A group of cyclists from the Surrey Cycling Club ride in a single-file line on a sunny road, followed by a yellow car bearing the plate "SCC RT".

Understanding Two Abreast Cycling: Legality, Safety, and Myths

Written by: Rafal Kukla | Published on: August 2, 2023 | Edited on: July 1, 2024
Discover why cyclists ride two abreast and the legal framework behind it. This comprehensive guide explains Rule 66, dispels the road tax myth, and highlights safety and respect on the road. Learn the facts and join us in creating harmonious road culture.
Surrey Cycling Club
Surrey Cycling Club

Why Cyclists Ride Two Abreast?

Cycling brings joy, fitness, and community to many people, but it can also spark confusion and misunderstanding among road users. One common source of contention is the practice of cyclists riding two abreast. Why do cyclists ride side by side, and what does the law say? In this post, Surrey Cycling Club aims to demystify this practice, explaining its legality, safety, and logic.

Single File vs Two Abreast: A Closer Look

Cyclists may choose to ride in single file, one behind the other, or two abreast, side by side. Both arrangements have their place, but misconceptions abound, particularly concerning two abreast cycling. Here's an in-depth examination:

Single File

Riding one behind the other may seem like the most logical formation. It's seen as less obstructive and possibly more courteous on narrow roads. However, this formation can stretch the group, making overtaking longer and more dangerous. It also limits communication between cyclists, which is crucial for safety.
Surrey Cycling Club
Single File Formation

Longer Overtaking Time: Riding in single file extends the length of the group of cyclists, making it more time-consuming and challenging for drivers to overtake, especially when it's a larger group.

Limited Communication: Single file inhibits communication between cyclists, as it's more difficult to converse when riding one behind the other. This can reduce the enjoyment and camaraderie of a group ride.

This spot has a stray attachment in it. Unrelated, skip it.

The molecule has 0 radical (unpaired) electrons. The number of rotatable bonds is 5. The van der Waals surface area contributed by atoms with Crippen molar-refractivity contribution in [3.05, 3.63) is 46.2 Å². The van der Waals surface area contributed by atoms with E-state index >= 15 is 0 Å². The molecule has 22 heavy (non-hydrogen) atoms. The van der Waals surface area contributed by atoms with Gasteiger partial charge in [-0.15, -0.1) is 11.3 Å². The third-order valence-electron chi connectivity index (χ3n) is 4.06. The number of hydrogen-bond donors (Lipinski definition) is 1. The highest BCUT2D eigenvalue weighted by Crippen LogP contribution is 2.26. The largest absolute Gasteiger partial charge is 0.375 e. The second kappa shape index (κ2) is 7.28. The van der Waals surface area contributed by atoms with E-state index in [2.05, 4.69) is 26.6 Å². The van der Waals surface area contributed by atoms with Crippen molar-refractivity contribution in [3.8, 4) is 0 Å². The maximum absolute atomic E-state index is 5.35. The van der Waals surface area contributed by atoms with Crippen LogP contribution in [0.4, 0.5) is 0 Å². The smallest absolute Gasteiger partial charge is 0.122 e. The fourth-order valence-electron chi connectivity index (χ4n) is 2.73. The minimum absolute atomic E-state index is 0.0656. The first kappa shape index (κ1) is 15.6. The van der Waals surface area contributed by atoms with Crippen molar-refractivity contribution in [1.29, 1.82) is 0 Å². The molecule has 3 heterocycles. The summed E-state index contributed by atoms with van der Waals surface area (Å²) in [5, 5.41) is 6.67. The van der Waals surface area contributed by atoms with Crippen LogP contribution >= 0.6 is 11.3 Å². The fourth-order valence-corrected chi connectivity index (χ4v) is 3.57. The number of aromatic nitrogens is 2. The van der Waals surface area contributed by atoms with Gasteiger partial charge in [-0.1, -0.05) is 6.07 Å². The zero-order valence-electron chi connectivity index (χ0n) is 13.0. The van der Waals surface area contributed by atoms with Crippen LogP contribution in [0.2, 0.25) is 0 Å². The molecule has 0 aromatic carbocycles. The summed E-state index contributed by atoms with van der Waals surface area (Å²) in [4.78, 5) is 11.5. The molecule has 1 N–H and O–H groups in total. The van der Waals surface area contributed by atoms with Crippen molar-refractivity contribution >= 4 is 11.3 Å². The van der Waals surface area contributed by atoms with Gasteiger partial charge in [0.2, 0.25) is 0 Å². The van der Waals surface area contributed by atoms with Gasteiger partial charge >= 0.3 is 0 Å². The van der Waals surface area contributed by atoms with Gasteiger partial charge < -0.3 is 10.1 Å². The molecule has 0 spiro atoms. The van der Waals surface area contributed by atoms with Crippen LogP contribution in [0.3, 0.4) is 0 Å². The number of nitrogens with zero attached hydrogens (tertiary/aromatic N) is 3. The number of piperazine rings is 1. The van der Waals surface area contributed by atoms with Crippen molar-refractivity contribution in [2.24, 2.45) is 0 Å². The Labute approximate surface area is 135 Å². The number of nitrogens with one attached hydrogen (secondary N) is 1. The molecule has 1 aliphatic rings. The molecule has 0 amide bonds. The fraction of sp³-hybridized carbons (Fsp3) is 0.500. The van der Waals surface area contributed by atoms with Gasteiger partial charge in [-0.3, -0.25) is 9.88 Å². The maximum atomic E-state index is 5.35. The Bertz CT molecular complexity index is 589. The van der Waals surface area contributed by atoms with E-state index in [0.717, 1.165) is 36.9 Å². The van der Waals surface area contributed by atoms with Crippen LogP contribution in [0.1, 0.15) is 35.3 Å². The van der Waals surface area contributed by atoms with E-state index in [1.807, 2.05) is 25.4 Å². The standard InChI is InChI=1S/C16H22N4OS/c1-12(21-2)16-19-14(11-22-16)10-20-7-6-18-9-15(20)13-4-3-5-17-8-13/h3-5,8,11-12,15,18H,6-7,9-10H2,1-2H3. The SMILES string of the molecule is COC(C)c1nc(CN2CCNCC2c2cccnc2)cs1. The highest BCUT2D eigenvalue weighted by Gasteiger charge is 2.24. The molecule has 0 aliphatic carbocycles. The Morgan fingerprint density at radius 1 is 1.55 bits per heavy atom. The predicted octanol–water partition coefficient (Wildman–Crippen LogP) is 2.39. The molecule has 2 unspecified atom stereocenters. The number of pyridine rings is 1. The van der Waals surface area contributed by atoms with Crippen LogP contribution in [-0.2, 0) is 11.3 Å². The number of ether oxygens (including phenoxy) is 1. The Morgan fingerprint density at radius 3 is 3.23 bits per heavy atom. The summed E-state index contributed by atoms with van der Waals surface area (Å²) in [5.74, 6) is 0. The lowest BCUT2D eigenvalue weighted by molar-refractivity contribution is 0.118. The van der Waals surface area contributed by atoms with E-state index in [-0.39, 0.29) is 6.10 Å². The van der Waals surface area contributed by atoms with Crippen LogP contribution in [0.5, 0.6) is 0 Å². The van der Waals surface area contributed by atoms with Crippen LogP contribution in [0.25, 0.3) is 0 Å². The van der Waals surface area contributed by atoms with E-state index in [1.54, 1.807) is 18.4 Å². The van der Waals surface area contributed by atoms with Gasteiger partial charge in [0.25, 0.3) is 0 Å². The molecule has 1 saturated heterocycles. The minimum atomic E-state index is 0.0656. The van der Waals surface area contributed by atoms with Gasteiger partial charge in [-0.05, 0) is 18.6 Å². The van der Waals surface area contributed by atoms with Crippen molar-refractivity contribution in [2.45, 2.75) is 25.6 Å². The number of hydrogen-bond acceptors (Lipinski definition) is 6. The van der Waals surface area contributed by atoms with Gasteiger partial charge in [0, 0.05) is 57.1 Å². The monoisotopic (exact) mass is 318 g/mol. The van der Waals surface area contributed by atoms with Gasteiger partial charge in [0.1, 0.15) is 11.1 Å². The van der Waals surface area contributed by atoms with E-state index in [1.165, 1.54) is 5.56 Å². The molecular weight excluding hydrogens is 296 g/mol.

Potential Safety Risks: Although it may seem counterintuitive, single file can sometimes be less safe. The extended length of the group can make it more challenging for drivers to gauge the size and presence of the group.

Perceived Courtesy: Some drivers prefer cyclists to ride in single file as it seems more considerate. However, this perception doesn't always translate into practical benefits on the road.

Two Abreast

Riding two abreast may appear to take up more road space, but it actually offers numerous benefits. By making the group more compact, it allows drivers to overtake more easily and quickly. It facilitates communication between cyclists and increases the group's visibility.
Surrey Cycling Club
Two Abreast Formation

Quicker to Overtake: Riding two abreast makes the group more compact, effectively halving its length. This allows drivers to overtake the group in less time, often in a single manoeuvre.

Enhanced Visibility: A two abreast formation is more visible to drivers, allowing them to identify the group more easily and plan their overtaking move more safely.

Social Interaction: Riding two abreast facilitates conversation and camaraderie among cyclists. Imagine walking with a friend; you wouldn't naturally walk in single file but side by side. This social aspect enhances the enjoyment of cycling together.

Safer Control: Riding two abreast can provide better control over the lane, discouraging drivers from attempting to squeeze past in the same lane, thus promoting safer overtaking behaviour.

Legal Compliance: As clarified by Rule 66 of the UK's Highway Code, riding two abreast is legal and often recommended. It acknowledges the practical and social reasons for this formation.

Balancing the Approaches

Different situations may call for different formations. On narrow or busy roads, it may be more appropriate to ride in single file to allow for easier overtaking. Surrey Cycling Club members are well-versed in these considerations and adapt their riding formation to the specific context. Communication is key, and riders often use voice commands to coordinate formations, ensuring they ride courteously and considerately.

Understanding Two Abreast Cycling: A Comprehensive Guide

A Natural Way to Communicate:

Imagine going for a walk with your friends. Naturally, you'd walk side by side, engaging in conversation. Cyclists often feel the same way. Riding two abreast allows them to chat, share experiences, and communicate vital safety information. This social interaction is one of the joys of cycling, and it enhances safety by enabling immediate sharing of road conditions or potential hazards.

Easier and Safer to Overtake:

Contrary to common perception, two abreast cycling can make overtaking easier and safer for drivers. A group of 12 cyclists riding two abreast will take up less road length than 12 riders in single file. This means drivers spend less time in the opposing traffic lane when overtaking. For example, overtaking a group of cyclists riding two abreast might take 10 seconds, while the same group in single file could take 30 seconds or more. That reduced time can make a significant difference in safety.

Promotes a Healthy Lifestyle and Environmental Benefits:

Cycling is not merely a form of transportation; it embodies a move towards a healthier and greener lifestyle. Practices like riding two abreast contribute to the social enjoyment of cycling, encouraging more people to take up this beneficial activity. By understanding and respecting these practices, society can better embrace cycling's role in reducing traffic congestion, pollution, and fostering community well-being.